Purporting to deal with various aspects of culture and society and political grotesquerie, the remaining baker's dozen chapters, happily, develop somewhat freewheelingly, certain themes recurring in a fugal manner. Some of the chapter headings seem interchangeable, and one 'Developments' – quite pointless. Rather than a tidy structure, Vansittart aims at 'style which, like love, can only be demonstrated.' Care for style explains his admiration for Karl Kraus, the Viennese satirist who inveighed against the prostitution of the word. Though quite different in temperament Vansittart shares with him a love of the sentence as a stylistic unit. Each is shaped for effect, at times epigrammatic: 'Power is always concerned with superstition, much of it being itself superstition.' Canetti, an admired presence in Fifties London cafés, has noted that to Kraus, under whose spell he had attained intellectual maturity, 'the sentence must be untouchable, no gap, no crack, no false comma. Sentence joins sentence, piece joins piece into a Great Wall of China.' Such is Vansittart's ideal too.
Vansittart demonstrates that the seminal Fifties contained much of what the Sixties are known for, only in moderation. 'Teenagers' appeared and dubbed everyone else 'squares.' Dr Spock taught 'Problem Parents' (Vansittart's coinage) to be righteously proud of their spoilt brats. Rock-and-roll crazy Teddy Boys on motorbikes found a novelistic celebrant in Colin McInnes who, grey hair notwithstanding, claimed he was a teenager. Kinsey's study began to enliven sexual practices. Huxley set himself up as a drug guru. The first Comprehensive School opened. Vansittart, teaching at Burgess Hill, founded in the Thirties by Herbert Read on anarchist principles, had ample opportunity to relish the folly of unbridled libertarianism. The ICA (Institute of Contemporary Art) opened and became a stage for lively clashes. Important cult books of the Sixties came out: Burroughs' Junkie (1953) and The Naked Lunch (1959), Ginsberg's Howl (1956). Che Guevara posters made their appearance in 1959. Existentialism, through Sartre, Camus and the English populariser Colin Wilson, laid the foundation of the Do-your-own-thing philosophy of the Sixties. Wilson was also bracketed in the 'disparate group' dubbed 'Angry Young Men', alongside Kingsley Amis, Alan Sillitoe and John Osborne, whose play Look Back in Anger (1956) inspired the label in the first place. Beckett's Godot (1952) enigmatically pointed out the absurdity of it all. Sociology gained academic respectability, and produced catchy titles: The Lonely Crowd, The Organisation Man, The Hidden Persuaders.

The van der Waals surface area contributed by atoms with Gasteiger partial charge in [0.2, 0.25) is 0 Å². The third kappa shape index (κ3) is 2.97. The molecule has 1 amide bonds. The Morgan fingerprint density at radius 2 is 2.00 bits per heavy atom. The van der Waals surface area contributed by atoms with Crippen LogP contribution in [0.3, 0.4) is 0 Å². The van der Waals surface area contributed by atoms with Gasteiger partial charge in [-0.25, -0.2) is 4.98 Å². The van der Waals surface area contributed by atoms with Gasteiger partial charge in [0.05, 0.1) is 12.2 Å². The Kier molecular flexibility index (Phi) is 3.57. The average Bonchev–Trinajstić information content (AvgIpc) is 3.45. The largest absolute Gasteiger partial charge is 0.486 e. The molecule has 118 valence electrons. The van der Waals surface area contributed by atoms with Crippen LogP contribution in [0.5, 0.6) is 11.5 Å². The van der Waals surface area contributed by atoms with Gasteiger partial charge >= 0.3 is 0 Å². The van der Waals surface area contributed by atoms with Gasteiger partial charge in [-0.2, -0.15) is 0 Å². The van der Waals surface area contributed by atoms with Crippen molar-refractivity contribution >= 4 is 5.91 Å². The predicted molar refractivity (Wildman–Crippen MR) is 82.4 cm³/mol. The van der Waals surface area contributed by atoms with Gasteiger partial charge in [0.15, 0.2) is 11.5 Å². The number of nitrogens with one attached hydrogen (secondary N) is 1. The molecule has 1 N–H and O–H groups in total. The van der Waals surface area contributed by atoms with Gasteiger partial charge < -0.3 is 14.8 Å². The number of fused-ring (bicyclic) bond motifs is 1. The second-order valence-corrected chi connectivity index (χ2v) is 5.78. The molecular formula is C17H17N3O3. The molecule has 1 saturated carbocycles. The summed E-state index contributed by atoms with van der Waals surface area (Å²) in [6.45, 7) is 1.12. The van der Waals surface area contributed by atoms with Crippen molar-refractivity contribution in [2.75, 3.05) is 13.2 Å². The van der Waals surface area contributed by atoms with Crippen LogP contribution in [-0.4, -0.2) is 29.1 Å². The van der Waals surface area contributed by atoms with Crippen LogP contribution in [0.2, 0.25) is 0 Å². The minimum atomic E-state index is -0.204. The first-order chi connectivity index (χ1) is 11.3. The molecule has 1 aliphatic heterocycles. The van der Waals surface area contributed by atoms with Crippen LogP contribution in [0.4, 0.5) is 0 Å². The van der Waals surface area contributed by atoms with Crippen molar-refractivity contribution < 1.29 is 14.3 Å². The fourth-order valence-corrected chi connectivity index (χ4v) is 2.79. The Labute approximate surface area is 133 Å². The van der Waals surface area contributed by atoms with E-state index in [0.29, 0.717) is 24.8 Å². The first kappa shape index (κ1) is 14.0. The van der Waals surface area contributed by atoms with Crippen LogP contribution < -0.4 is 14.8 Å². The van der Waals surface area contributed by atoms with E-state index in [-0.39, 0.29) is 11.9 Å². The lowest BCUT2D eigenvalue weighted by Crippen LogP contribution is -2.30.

Vansittart's revamped Fifties is finally rather un-Fiftieslike. Having begun by recalling laughter he ends by remembering 'a pleasant enough decade, with the pitfalls and graces, atrocities and hopes inseparable from life in any period.' It is folly, as Buddhists might say, to cling to anything, even a beloved decade. But the lively telling of its tale, as here, can be memorable.